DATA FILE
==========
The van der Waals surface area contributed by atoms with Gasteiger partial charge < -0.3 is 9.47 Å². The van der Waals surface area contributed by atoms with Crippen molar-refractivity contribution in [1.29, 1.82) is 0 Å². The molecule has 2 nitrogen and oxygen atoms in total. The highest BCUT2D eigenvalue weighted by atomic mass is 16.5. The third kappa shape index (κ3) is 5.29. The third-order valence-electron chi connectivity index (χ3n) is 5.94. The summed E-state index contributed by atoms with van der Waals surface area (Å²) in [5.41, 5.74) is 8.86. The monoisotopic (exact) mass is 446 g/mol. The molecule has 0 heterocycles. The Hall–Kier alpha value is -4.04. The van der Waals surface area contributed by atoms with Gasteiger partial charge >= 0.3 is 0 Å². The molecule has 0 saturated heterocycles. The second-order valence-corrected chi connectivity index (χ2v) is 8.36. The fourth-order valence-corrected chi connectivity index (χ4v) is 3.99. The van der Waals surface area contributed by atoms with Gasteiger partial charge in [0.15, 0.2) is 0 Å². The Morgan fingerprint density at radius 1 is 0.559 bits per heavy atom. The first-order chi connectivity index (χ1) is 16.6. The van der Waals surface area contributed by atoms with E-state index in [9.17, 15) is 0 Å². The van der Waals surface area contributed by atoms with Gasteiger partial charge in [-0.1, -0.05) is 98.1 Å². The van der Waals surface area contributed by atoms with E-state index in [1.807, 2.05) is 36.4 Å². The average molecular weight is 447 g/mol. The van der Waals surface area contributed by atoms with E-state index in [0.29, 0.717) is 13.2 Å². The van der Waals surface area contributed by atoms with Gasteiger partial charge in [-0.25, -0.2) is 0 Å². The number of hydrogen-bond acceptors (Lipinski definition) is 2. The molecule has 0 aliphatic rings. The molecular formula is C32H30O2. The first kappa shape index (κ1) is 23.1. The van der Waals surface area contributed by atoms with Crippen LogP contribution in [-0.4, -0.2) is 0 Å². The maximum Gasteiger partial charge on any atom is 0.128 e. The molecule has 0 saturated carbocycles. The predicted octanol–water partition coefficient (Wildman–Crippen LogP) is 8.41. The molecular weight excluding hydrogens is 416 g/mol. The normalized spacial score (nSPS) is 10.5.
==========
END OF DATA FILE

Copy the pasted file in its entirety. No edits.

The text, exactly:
The van der Waals surface area contributed by atoms with Gasteiger partial charge < -0.3 is 9.47 Å². The van der Waals surface area contributed by atoms with Crippen molar-refractivity contribution in [1.29, 1.82) is 0 Å². The molecule has 2 nitrogen and oxygen atoms in total. The highest BCUT2D eigenvalue weighted by atomic mass is 16.5. The third kappa shape index (κ3) is 5.29. The third-order valence-electron chi connectivity index (χ3n) is 5.94. The summed E-state index contributed by atoms with van der Waals surface area (Å²) in [5.41, 5.74) is 8.86. The monoisotopic (exact) mass is 446 g/mol. The molecule has 0 heterocycles. The Hall–Kier alpha value is -4.04. The van der Waals surface area contributed by atoms with Gasteiger partial charge >= 0.3 is 0 Å². The molecule has 0 saturated heterocycles. The second-order valence-corrected chi connectivity index (χ2v) is 8.36. The fourth-order valence-corrected chi connectivity index (χ4v) is 3.99. The van der Waals surface area contributed by atoms with Gasteiger partial charge in [0.15, 0.2) is 0 Å². The Morgan fingerprint density at radius 1 is 0.559 bits per heavy atom. The first-order chi connectivity index (χ1) is 16.6. The van der Waals surface area contributed by atoms with E-state index in [9.17, 15) is 0 Å². The van der Waals surface area contributed by atoms with Gasteiger partial charge in [-0.1, -0.05) is 98.1 Å². The van der Waals surface area contributed by atoms with E-state index in [1.807, 2.05) is 36.4 Å². The average molecular weight is 447 g/mol. The van der Waals surface area contributed by atoms with E-state index in [0.29, 0.717) is 13.2 Å². The van der Waals surface area contributed by atoms with Gasteiger partial charge in [-0.25, -0.2) is 0 Å². The number of hydrogen-bond acceptors (Lipinski definition) is 2. The molecule has 0 aliphatic rings. The molecular formula is C32H30O2. The first kappa shape index (κ1) is 23.1. The van der Waals surface area contributed by atoms with Crippen LogP contribution in [-0.4, -0.2) is 0 Å². The maximum Gasteiger partial charge on any atom is 0.128 e. The molecule has 0 saturated carbocycles. The predicted octanol–water partition coefficient (Wildman–Crippen LogP) is 8.41. The molecular weight excluding hydrogens is 416 g/mol. The normalized spacial score (nSPS) is 10.5.